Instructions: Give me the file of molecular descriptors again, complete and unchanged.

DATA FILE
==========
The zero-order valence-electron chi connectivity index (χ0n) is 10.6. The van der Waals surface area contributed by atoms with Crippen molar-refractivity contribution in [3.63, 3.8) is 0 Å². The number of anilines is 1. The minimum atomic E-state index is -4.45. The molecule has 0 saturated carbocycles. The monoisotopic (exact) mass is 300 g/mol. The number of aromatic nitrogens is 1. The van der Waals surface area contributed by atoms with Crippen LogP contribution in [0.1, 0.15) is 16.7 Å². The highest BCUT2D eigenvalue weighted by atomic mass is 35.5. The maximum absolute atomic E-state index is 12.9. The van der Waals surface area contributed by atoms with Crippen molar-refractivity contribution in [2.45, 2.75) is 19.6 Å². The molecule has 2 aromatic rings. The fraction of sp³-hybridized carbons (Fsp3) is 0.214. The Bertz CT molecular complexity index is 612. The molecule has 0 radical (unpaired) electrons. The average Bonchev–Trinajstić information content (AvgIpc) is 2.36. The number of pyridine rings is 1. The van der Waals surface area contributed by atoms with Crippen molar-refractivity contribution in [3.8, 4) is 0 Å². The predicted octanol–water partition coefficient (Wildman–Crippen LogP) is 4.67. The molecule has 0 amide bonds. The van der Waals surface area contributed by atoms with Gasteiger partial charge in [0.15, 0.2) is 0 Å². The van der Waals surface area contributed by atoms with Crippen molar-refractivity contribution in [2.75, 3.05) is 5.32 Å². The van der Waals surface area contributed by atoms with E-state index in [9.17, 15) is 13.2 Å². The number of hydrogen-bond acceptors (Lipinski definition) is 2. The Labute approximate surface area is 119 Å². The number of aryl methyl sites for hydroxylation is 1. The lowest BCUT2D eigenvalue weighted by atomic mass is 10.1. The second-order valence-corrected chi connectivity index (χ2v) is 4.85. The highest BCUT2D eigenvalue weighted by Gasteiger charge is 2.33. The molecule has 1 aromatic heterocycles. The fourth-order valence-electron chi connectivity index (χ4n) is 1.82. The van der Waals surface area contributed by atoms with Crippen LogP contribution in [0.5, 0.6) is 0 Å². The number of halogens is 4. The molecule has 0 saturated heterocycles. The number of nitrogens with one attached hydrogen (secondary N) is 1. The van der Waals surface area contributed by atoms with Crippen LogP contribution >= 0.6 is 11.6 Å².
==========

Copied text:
The zero-order valence-electron chi connectivity index (χ0n) is 10.6. The van der Waals surface area contributed by atoms with Crippen molar-refractivity contribution in [3.63, 3.8) is 0 Å². The number of anilines is 1. The minimum atomic E-state index is -4.45. The molecule has 0 saturated carbocycles. The monoisotopic (exact) mass is 300 g/mol. The number of aromatic nitrogens is 1. The van der Waals surface area contributed by atoms with Crippen LogP contribution in [0.1, 0.15) is 16.7 Å². The highest BCUT2D eigenvalue weighted by atomic mass is 35.5. The maximum absolute atomic E-state index is 12.9. The van der Waals surface area contributed by atoms with Crippen molar-refractivity contribution in [2.45, 2.75) is 19.6 Å². The molecule has 2 aromatic rings. The fraction of sp³-hybridized carbons (Fsp3) is 0.214. The Bertz CT molecular complexity index is 612. The molecule has 0 radical (unpaired) electrons. The average Bonchev–Trinajstić information content (AvgIpc) is 2.36. The number of pyridine rings is 1. The van der Waals surface area contributed by atoms with Crippen molar-refractivity contribution in [3.8, 4) is 0 Å². The predicted octanol–water partition coefficient (Wildman–Crippen LogP) is 4.67. The molecule has 0 amide bonds. The van der Waals surface area contributed by atoms with Gasteiger partial charge in [0.15, 0.2) is 0 Å². The van der Waals surface area contributed by atoms with Crippen molar-refractivity contribution in [2.75, 3.05) is 5.32 Å². The van der Waals surface area contributed by atoms with E-state index in [9.17, 15) is 13.2 Å². The number of hydrogen-bond acceptors (Lipinski definition) is 2. The Labute approximate surface area is 119 Å². The number of aryl methyl sites for hydroxylation is 1. The lowest BCUT2D eigenvalue weighted by atomic mass is 10.1. The second-order valence-corrected chi connectivity index (χ2v) is 4.85. The highest BCUT2D eigenvalue weighted by Gasteiger charge is 2.33. The molecule has 1 aromatic heterocycles. The fourth-order valence-electron chi connectivity index (χ4n) is 1.82. The van der Waals surface area contributed by atoms with Crippen LogP contribution in [0.5, 0.6) is 0 Å². The number of halogens is 4. The molecule has 0 saturated heterocycles. The number of nitrogens with one attached hydrogen (secondary N) is 1. The van der Waals surface area contributed by atoms with Crippen LogP contribution >= 0.6 is 11.6 Å².